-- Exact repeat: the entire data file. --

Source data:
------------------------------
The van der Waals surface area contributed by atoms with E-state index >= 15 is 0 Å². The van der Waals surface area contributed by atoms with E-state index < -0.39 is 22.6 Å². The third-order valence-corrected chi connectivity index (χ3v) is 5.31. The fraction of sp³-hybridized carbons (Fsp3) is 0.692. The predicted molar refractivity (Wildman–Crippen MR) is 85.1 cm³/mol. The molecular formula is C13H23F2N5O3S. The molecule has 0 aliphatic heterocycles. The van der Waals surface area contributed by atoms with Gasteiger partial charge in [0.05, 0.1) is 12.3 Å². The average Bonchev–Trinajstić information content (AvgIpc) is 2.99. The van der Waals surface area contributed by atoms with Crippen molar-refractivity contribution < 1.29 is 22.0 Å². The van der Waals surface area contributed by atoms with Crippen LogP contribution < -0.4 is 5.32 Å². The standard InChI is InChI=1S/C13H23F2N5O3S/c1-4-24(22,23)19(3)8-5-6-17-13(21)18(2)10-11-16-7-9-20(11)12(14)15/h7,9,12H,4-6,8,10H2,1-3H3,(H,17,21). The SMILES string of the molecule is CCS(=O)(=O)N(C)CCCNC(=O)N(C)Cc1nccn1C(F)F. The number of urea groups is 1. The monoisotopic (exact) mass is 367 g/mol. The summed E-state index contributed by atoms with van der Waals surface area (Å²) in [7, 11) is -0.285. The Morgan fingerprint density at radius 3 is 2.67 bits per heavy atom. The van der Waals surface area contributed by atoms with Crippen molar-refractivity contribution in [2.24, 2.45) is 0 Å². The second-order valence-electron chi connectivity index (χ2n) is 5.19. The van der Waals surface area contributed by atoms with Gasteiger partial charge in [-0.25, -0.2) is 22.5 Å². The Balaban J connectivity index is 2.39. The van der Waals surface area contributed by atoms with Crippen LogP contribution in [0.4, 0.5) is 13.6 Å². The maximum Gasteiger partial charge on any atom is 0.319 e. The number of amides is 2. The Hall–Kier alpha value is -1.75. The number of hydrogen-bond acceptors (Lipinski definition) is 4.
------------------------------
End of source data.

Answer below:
The van der Waals surface area contributed by atoms with E-state index >= 15 is 0 Å². The van der Waals surface area contributed by atoms with E-state index < -0.39 is 22.6 Å². The third-order valence-corrected chi connectivity index (χ3v) is 5.31. The fraction of sp³-hybridized carbons (Fsp3) is 0.692. The predicted molar refractivity (Wildman–Crippen MR) is 85.1 cm³/mol. The molecular formula is C13H23F2N5O3S. The molecule has 0 aliphatic heterocycles. The van der Waals surface area contributed by atoms with Gasteiger partial charge in [0.05, 0.1) is 12.3 Å². The average Bonchev–Trinajstić information content (AvgIpc) is 2.99. The van der Waals surface area contributed by atoms with Crippen molar-refractivity contribution < 1.29 is 22.0 Å². The van der Waals surface area contributed by atoms with Crippen LogP contribution < -0.4 is 5.32 Å². The standard InChI is InChI=1S/C13H23F2N5O3S/c1-4-24(22,23)19(3)8-5-6-17-13(21)18(2)10-11-16-7-9-20(11)12(14)15/h7,9,12H,4-6,8,10H2,1-3H3,(H,17,21). The SMILES string of the molecule is CCS(=O)(=O)N(C)CCCNC(=O)N(C)Cc1nccn1C(F)F. The number of urea groups is 1. The monoisotopic (exact) mass is 367 g/mol. The summed E-state index contributed by atoms with van der Waals surface area (Å²) in [7, 11) is -0.285. The Morgan fingerprint density at radius 3 is 2.67 bits per heavy atom. The van der Waals surface area contributed by atoms with Crippen molar-refractivity contribution in [2.24, 2.45) is 0 Å². The second-order valence-electron chi connectivity index (χ2n) is 5.19. The van der Waals surface area contributed by atoms with Gasteiger partial charge in [-0.25, -0.2) is 22.5 Å². The Balaban J connectivity index is 2.39. The van der Waals surface area contributed by atoms with Crippen LogP contribution in [0.4, 0.5) is 13.6 Å². The maximum Gasteiger partial charge on any atom is 0.319 e. The number of amides is 2. The Hall–Kier alpha value is -1.75. The number of hydrogen-bond acceptors (Lipinski definition) is 4.